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Figure 1. Schematic of the experimental setup for measurement of dielectric properties of methanol fractions (Source: Adapted from [9]).

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Figure 1. Schematic of the experimental setup for measurement of dielectric properties of methanol fractions (Source: Adapted from [9]).
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2.3. MAE Extraction

MAE extraction was carried out with a focused open-vessel microwave system (Star System 2, CEM Matthews, USA) operating at a maximum power of 800 W and at a frequency of 2.45 GHz. The mode of microwave power applied was intermittent with power on for 30 s·min−1 [2].

2.4. Preparation of Potato Peel Extracts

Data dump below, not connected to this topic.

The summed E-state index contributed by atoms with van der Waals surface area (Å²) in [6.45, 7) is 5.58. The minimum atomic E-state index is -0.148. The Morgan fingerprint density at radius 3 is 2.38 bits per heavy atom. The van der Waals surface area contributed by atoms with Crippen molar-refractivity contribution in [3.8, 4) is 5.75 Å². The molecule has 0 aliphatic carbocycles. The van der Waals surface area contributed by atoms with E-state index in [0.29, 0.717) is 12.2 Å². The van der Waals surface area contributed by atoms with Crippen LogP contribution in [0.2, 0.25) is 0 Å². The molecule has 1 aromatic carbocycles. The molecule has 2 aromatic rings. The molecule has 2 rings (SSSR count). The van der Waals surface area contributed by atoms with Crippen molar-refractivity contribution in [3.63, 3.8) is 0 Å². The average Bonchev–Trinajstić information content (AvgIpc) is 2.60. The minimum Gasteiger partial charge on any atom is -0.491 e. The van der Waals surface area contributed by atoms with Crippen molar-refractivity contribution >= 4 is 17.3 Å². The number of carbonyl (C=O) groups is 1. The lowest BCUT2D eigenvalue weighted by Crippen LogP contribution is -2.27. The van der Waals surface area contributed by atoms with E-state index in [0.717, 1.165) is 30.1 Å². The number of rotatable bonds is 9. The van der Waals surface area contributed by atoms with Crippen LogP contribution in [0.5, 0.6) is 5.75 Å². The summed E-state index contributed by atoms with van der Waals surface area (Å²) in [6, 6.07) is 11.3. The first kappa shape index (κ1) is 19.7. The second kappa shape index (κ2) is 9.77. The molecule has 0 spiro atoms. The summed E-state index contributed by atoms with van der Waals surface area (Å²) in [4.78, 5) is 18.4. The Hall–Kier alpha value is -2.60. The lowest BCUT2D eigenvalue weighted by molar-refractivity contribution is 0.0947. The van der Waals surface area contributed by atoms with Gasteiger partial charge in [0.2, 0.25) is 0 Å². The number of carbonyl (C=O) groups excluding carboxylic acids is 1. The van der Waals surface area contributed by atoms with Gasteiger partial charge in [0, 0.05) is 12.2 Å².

The phenolic compounds were extracted from freeze-dried potato peels using 30, 65 or 100% (v/v) methanol (MeOH). Methanol was selected as the extraction solvent because it yielded the highest total phenolic content compared to ethanol during initial experiments. Solvent (40 mL) was added to 2 g of dried potato peel in a Pyrex vessel and placed inside the microwave, where phenolics were extracted at different power levels (10, 20 and 30% W) over different periods of time (5, 10 and 15 min). The extract was allowed to cool at room temperature and was then centrifuged at 10,000 rpm for 15 min. The supernatant was collected and used for total phenolics determination [2].

2.5. Determination of Total Phenolic Compounds